Earlier this week we reported on a case in the U.S. District Court for the District of Columbia in which the court unsealed a relator's complaint after the relator voluntarily dismissed it, holding that "the rationale behind sealing FCA cases is to allow the United States ample time to investigate the allegations, and the FCA does not contain any language that suggests the purpose of sealing a case is to protect the relator’s identity.” See United States ex rel. Durham Prospect Waterproofing, Inc., Civil Action No. 10-1946, 2011 WL 4793236 (D.D.C. Oct. 4, 2011). Click here for our post on the Durham case. A few days ago, the District of Kansas similarly denied a relator's request to seal the complaint, holding that the "public's strong interest in access to court documents outweighed the relator's interest in keeping her identity secret. See United States ex rel. Danner v. Quality Health Care Inc., No. 11-4026, 2011 WL 4971453 (D. Kan. Oct. 18, 2011).
The relator, Mary Danner, a former Clinical Director at Quality Health Care Inc., alleged that her former employer submitted claims to Medicare for medically unnecessary services, submitted upcoded claims, and submitted claims for services not actually provided. The Government investigated the claims and chose not to intervene. The court then unsealed the complaint to allow the relator to serve the defendants and litigate the action. Instead, the relator moved to voluntarily dismiss the action and restore the seal. The relator claimed that public availability of the complaint "(1) will impair her ability to continue investigating and developing facts to support the alleged claims, and (2) may impair her ability to obtain employment and negatively impact her health."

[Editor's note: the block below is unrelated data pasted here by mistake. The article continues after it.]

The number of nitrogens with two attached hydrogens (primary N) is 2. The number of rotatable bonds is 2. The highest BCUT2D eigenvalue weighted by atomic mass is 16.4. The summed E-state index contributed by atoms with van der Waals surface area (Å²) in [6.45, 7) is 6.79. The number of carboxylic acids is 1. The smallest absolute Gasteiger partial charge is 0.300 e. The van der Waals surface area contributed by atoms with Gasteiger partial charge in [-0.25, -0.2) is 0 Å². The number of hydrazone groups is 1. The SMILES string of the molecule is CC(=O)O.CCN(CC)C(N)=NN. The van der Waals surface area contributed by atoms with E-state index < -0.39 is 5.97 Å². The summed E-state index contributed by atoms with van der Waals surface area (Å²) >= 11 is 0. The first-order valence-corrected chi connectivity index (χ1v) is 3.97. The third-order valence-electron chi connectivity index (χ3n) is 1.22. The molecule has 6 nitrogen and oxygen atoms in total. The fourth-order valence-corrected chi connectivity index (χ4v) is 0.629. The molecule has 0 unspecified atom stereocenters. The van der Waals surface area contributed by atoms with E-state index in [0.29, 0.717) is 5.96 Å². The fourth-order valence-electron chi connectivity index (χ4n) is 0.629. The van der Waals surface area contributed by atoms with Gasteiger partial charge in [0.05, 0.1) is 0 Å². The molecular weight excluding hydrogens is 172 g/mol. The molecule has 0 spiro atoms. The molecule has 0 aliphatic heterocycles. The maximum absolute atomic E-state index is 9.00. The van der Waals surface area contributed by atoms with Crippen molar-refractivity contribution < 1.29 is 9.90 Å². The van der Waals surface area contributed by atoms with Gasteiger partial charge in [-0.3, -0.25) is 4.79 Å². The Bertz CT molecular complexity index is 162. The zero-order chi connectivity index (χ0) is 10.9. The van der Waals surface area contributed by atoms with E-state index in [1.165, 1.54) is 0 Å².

The court rejected the relator's arguments and denied the motion to seal the complaint. The court reasoned: (1) "Relator's concern about continuing her private investigation misconstrues the purpose of the sealing provisions in the FCA. The FCA requires the complaint to be filed under seal to protect the government's investigation—not relator's private investigation." (2) "Relator also argues that public accessibility may impair her ability to obtain employment and negatively impact her health…But relator knew, or should have known, when she filed her qui tam complaint that most likely her identity would eventually be revealed. There is nothing in the FCA that requires permanently sealing the complaint."